Second, Japan is no longer considered an industrial rival of the United States in the way it was at the height of US–Japan trade friction in the 1980s. The ‘threat’ of Japan Inc. — the idea that ‘government and industries are one’ — no longer exists, if it ever did. Nor does the revisionist view of Japan (ishitsuron) as ‘different to us’ continue to influence American negotiators.
Third, gaiatsu is not viewed in the same way by the Japanese as it was in previous decades. Previously, pro-reform elements in the Japanese government harnessed gaiatsu in order to strengthen their cause against anti-reform elements. But this is now viewed as weak because, as the Nikkei said more than 10 years ago, it looks as if ‘the government lacks both the will and the means to reform itself on its own’.
Fourth, experience has already shown that a tough negotiating stance from the US in the TPP talks need not be taken too seriously. During preliminary consultations about Japan possibly joining the TPP negotiations in early 2012, the United States announced a policy of ‘not approving Japan’s participation in TPP talks’ unless all items, including rice, were put on the negotiating table for tariff elimination. But it later backed off.
The most important reason, however, is that Japan places a very high premium — in both trade and strategic terms — on its participation in the TPP. As LDP Secretary-General Ishiba told TPP Minister Akira Amari, ‘the TPP without Japan is pointless’.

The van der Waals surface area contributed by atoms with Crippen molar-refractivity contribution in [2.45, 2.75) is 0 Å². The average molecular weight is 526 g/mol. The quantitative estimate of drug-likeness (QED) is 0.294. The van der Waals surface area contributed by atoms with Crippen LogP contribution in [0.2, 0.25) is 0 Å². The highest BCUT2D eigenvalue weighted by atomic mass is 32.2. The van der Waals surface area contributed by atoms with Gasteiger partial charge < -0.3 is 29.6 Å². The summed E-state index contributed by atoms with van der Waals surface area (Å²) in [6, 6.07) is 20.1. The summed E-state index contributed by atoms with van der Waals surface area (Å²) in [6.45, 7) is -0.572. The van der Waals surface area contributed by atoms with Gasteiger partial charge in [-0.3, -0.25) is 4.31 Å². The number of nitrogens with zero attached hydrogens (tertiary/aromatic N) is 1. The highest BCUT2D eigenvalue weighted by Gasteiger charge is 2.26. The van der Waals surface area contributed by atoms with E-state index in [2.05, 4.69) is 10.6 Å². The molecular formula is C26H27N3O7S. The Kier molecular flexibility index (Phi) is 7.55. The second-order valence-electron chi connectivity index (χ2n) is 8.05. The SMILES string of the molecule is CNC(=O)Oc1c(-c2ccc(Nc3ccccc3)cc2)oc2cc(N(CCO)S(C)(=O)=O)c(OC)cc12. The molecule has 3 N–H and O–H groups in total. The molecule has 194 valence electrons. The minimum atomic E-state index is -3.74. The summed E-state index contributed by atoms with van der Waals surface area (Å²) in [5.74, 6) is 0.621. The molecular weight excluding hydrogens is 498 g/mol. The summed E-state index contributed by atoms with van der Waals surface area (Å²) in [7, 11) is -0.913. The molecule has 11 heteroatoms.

Without Japan the TPP would be much less significant. Japan’s participation amplifies both the economic and strategic importance of the TPP for the US. Japan’s involvement enables the TPP to effectively compete with the China-led Regional Comprehensive Economic Partnership (RCEP), which involves Japan but not the US. Absent Japan, the TPP becomes a bit of a sideshow in the US strategic game against China and hardly the vehicle to facilitate the US rebalancing to Asia that America would like it to be. Hence threats to expel Japan from the TPP negotiations carry little weight.
Japan is also well aware that the TPP is hostage to political discord in Washington. Unless the Obama administration has fast-track authority from Congress, which is by no means assured, the US cannot exercise full bargaining power in negotiations. In the meantime, there is no incentive for Japan to engage in the final stages of the negotiations.
Finally, Japan’s fate is now tied more to Asia in economic terms than to the United States. Although America was restored to its long-held position of Japan’s number one export market in 2013 (just ahead of China) most of Japan’s main export partners are Asian but non-TPP countries: China (18 per cent); South Korea (8 per cent), Taiwan (6 per cent), Thailand (5 per cent) and Hong Kong (5 per cent). In strictly trade terms, these figures tend to diminish America’s relative economic importance to Japan. While Japan still relies on the United States for regional security, it does so much less as an export market than it has in the past.
Aurelia George Mulgan is Professor at the University of New South Wales, Canberra.
This article was originally published by the East Asia Forum. It is republished with permission.
Published August 29, 2014